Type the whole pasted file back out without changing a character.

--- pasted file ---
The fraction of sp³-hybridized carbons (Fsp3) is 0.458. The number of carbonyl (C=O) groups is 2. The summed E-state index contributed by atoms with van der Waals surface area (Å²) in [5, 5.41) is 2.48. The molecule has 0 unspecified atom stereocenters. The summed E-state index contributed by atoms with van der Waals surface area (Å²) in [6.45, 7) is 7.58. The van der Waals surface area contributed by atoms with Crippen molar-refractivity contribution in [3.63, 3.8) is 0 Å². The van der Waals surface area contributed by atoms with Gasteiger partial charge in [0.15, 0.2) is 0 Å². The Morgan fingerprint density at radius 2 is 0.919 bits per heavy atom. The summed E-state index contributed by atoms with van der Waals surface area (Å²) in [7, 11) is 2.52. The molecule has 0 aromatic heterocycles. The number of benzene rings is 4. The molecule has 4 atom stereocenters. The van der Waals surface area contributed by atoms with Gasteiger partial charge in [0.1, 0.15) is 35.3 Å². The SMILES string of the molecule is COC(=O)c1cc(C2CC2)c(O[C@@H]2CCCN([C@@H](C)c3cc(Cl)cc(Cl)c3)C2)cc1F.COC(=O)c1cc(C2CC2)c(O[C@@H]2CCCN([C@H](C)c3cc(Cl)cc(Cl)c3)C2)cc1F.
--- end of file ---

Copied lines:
The fraction of sp³-hybridized carbons (Fsp3) is 0.458. The number of carbonyl (C=O) groups is 2. The summed E-state index contributed by atoms with van der Waals surface area (Å²) in [5, 5.41) is 2.48. The molecule has 0 unspecified atom stereocenters. The summed E-state index contributed by atoms with van der Waals surface area (Å²) in [6.45, 7) is 7.58. The van der Waals surface area contributed by atoms with Crippen molar-refractivity contribution in [3.63, 3.8) is 0 Å². The van der Waals surface area contributed by atoms with Gasteiger partial charge in [0.15, 0.2) is 0 Å². The Morgan fingerprint density at radius 2 is 0.919 bits per heavy atom. The summed E-state index contributed by atoms with van der Waals surface area (Å²) in [7, 11) is 2.52. The molecule has 0 aromatic heterocycles. The number of benzene rings is 4. The molecule has 4 atom stereocenters. The van der Waals surface area contributed by atoms with Gasteiger partial charge in [0.1, 0.15) is 35.3 Å². The SMILES string of the molecule is COC(=O)c1cc(C2CC2)c(O[C@@H]2CCCN([C@@H](C)c3cc(Cl)cc(Cl)c3)C2)cc1F.COC(=O)c1cc(C2CC2)c(O[C@@H]2CCCN([C@H](C)c3cc(Cl)cc(Cl)c3)C2)cc1F.